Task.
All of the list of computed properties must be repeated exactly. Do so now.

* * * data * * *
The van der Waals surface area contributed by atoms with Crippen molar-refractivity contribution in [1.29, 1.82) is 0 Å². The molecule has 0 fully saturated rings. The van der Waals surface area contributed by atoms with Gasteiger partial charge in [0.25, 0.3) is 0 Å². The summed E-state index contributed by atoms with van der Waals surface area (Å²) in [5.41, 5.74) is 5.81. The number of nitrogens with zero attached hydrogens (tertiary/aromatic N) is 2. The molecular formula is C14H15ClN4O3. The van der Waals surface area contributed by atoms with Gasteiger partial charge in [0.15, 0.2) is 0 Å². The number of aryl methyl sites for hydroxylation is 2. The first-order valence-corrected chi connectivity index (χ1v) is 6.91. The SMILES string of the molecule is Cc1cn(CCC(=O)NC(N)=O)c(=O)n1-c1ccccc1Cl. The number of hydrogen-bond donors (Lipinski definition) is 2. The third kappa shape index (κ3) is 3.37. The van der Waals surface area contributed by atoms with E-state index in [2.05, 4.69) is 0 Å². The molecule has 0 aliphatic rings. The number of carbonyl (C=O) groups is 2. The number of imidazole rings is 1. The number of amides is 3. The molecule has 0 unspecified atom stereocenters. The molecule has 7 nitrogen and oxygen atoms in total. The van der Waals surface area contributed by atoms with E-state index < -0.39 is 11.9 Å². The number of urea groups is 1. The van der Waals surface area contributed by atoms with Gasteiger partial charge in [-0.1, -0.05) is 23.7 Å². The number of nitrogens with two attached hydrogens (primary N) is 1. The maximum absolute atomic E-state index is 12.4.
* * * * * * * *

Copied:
The van der Waals surface area contributed by atoms with Crippen molar-refractivity contribution in [1.29, 1.82) is 0 Å². The molecule has 0 fully saturated rings. The van der Waals surface area contributed by atoms with Gasteiger partial charge in [0.25, 0.3) is 0 Å². The summed E-state index contributed by atoms with van der Waals surface area (Å²) in [5.41, 5.74) is 5.81. The number of nitrogens with zero attached hydrogens (tertiary/aromatic N) is 2. The molecular formula is C14H15ClN4O3. The van der Waals surface area contributed by atoms with Gasteiger partial charge in [0.15, 0.2) is 0 Å². The number of aryl methyl sites for hydroxylation is 2. The first-order valence-corrected chi connectivity index (χ1v) is 6.91. The SMILES string of the molecule is Cc1cn(CCC(=O)NC(N)=O)c(=O)n1-c1ccccc1Cl. The number of hydrogen-bond donors (Lipinski definition) is 2. The third kappa shape index (κ3) is 3.37. The van der Waals surface area contributed by atoms with E-state index in [2.05, 4.69) is 0 Å². The molecule has 0 aliphatic rings. The number of carbonyl (C=O) groups is 2. The number of imidazole rings is 1. The number of amides is 3. The molecule has 0 unspecified atom stereocenters. The molecule has 7 nitrogen and oxygen atoms in total. The van der Waals surface area contributed by atoms with E-state index < -0.39 is 11.9 Å². The number of urea groups is 1. The van der Waals surface area contributed by atoms with Gasteiger partial charge in [-0.1, -0.05) is 23.7 Å². The number of nitrogens with two attached hydrogens (primary N) is 1. The maximum absolute atomic E-state index is 12.4.